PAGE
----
If a person asks how we know which books belong in the NT canon (and which do not), they will often hear that the answer lies with the “criteria of canonicity.”
All we have to do, we are told, is simply look for books that meet these “criteria” and then we can know which books are in or out. What are these criteria? Typically things like apostolicity, orthodoxy, usage, age, etc.
Now, let me say there are a number of helpful things here. In particular, I agree that apostolicity is a key aspect of canon. However, I don’t prefer the concept of “criteria of canonicity” for a number of reasons:
1. The term “criteria” gives the impression that someone is standing over canonical books, judging them by some external standard not found in the canonical books themselves. It can imply that there is some neutral investigative starting place where we can use scientific criteria to evaluate books.
But, the idea that we can somehow validate the canon by external (and presumably neutral) standards is highly problematic. If the canon is God’s Word, and therefore the highest authority, we cannot validate it without, at the same time, using it. That is an inevitable reality when it comes to the task of authenticating ultimate authorities.
2. The whole concept of criteria of canonicity gives the impression that we have a canon because the church “picked” books and used these criteria when they did so. Some even suggest that the church “voted” on books.
However, this idea is incomplete at best; and even misleading at worst.
Sure, when it comes to some of the smaller, disputed books we might say that the church, in a sense, “picked” them. And obviously they picked them for some reason (though I still prefer the term “recognized” or “received”).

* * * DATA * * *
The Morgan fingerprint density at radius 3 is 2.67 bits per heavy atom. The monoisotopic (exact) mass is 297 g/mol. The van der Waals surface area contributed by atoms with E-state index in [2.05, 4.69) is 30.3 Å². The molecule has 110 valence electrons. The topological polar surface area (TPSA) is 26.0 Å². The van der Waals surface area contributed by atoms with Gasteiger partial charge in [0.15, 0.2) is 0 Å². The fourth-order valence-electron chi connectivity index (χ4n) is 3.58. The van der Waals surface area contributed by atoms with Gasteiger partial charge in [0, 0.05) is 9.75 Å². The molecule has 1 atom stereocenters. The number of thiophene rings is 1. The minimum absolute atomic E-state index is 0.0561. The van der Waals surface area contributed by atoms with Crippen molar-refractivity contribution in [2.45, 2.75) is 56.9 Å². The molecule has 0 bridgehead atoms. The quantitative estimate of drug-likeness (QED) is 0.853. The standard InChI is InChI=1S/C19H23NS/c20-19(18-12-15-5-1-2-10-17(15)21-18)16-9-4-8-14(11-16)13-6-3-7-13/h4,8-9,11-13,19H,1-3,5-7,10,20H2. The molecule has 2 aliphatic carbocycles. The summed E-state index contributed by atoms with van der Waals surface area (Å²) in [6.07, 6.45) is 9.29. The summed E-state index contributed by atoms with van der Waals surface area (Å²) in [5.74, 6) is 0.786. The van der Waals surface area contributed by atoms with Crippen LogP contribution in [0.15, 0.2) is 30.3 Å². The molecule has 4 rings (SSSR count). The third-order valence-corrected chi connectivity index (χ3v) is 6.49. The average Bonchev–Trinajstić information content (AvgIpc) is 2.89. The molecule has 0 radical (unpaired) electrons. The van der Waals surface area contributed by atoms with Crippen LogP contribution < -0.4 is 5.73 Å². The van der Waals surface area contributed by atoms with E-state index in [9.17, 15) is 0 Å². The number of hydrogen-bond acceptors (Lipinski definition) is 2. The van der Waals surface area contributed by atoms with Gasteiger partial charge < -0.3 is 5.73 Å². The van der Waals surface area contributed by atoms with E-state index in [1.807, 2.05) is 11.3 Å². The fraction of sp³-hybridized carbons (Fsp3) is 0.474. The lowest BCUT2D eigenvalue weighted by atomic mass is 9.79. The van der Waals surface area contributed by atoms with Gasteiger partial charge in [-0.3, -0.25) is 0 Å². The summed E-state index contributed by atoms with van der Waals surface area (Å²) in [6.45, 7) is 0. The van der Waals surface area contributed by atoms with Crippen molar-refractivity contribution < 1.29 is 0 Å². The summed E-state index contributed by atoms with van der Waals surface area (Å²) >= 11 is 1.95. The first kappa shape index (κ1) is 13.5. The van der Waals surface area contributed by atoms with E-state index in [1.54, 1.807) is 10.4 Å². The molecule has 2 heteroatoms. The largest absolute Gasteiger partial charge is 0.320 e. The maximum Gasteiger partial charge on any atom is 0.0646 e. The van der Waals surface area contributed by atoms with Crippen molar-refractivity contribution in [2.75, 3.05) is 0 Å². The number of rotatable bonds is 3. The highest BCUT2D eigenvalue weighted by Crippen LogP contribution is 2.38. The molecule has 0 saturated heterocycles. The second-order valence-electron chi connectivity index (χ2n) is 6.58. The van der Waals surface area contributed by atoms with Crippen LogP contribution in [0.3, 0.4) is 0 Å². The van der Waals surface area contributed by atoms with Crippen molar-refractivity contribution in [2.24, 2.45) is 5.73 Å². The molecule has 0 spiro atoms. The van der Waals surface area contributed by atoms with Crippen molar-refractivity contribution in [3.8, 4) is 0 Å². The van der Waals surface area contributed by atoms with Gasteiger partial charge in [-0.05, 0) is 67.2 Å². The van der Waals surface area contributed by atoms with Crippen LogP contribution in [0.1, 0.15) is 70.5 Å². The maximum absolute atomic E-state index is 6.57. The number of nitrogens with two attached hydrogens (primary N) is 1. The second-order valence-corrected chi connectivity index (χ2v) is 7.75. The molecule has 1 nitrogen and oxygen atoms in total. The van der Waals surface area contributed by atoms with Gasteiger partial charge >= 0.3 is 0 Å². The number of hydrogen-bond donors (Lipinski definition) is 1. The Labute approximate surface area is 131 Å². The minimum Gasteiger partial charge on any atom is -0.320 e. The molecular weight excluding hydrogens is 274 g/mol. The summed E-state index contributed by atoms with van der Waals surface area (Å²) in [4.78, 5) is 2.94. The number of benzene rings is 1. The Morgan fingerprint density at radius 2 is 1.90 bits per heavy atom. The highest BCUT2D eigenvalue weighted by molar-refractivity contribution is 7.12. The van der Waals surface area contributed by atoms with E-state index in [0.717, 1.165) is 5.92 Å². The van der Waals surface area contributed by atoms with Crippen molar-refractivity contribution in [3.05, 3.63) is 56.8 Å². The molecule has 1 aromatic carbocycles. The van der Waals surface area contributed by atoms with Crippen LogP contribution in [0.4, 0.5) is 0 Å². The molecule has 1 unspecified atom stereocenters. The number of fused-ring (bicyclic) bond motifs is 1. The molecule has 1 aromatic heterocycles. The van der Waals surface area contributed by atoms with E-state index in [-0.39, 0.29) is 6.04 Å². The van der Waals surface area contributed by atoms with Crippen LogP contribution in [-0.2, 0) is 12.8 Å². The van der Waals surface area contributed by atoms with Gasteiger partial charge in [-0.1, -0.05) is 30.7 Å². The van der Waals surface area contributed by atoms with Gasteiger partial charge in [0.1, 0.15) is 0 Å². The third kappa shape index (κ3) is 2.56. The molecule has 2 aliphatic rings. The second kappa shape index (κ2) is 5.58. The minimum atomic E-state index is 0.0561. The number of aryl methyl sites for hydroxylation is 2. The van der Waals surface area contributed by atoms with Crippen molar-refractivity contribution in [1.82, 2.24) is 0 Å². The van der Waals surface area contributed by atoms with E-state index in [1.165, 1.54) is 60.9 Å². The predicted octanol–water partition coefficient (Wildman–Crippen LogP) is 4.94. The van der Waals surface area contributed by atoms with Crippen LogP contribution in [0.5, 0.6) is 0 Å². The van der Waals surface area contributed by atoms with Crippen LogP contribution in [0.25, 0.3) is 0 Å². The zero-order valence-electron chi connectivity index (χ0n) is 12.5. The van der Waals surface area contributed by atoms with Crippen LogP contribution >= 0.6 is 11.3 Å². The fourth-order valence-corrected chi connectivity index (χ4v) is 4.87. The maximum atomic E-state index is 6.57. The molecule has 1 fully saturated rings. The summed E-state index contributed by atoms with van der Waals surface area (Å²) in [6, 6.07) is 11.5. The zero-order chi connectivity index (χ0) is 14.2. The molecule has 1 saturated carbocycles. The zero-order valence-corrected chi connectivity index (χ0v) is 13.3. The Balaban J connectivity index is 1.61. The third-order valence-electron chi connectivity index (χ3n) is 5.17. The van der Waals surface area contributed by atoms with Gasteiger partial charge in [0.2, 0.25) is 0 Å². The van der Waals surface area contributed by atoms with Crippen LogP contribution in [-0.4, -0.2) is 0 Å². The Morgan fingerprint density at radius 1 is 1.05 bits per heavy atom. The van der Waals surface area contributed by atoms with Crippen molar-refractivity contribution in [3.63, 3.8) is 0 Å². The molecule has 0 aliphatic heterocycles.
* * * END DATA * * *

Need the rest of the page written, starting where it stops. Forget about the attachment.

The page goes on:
But, for the vast majority of NT books, this was not at all the case. Take the four Gospels, for example. There are no indications that they are in the canon because of some formal church decision, vote, or council. They were not officially “picked” by some criteria.
On the contrary, they seem to have been the Gospels that were handed down from the very beginning. Most Christians would not have even been able to articulate how they got into the canon.
Thus, to ask why early Christians “chose” the four Gospels would be the equivalent of asking (as my friend Chuck Hill likes to say) why a person chose their parents. It implies there was a choice when there really wasn’t one.
Simply put, the phrase “criteria of canonicity” over-inflates the role of the church.
3. It has also been pointed out that these criteria, at least taken separately, simply don’t work as a guide to which books are canonical. Take “orthodoxy” for example. Yes, all canonical books were orthodox. But, not all orthodox books were canonical. We have many books that were loved and cherished by the church, and regarded as theologically faithful, but not in the end considered canonical (e.g., the Shepherd of Hermas).
The only criterion that really works to get you canonical books is apostolicity. But, there’s still a problem here. And that is, how do we know that apostolicity is a reliable guide to canon? That leads to the next point…
4. In all of the discussions of the criteria of canonicity, there is one problem that is never really resolved: Where do these criteria come from? Or, Who decides these are the right things to look for? What is the criteria for the criteria?
Incredibly, I have seen very few attempts to even answer this question. Usually the criteria are simply listed out, without any justification for them. But even the attempts that have been made, I don’t find compelling.
For example, someone might argue that these were the criteria the early Christians used. Fine, but that just backs up the question one notch. Why should we think the early Christians got this right? Or, where did they get the criteria from?
In sum, I think the “criteria of canonicity” concept has some positives. But it also has some pitfalls. That’s why I prefer the term “attributes of canonicity” to describe which qualities make a book canonical.
This avoids the impression that these criteria are an independent, neutral standard which judges the canon, and admits that our understanding of canonicity, inevitably, comes from the very books under discussion.
For more on that point, see my book Canon Revisited, pages 73-87.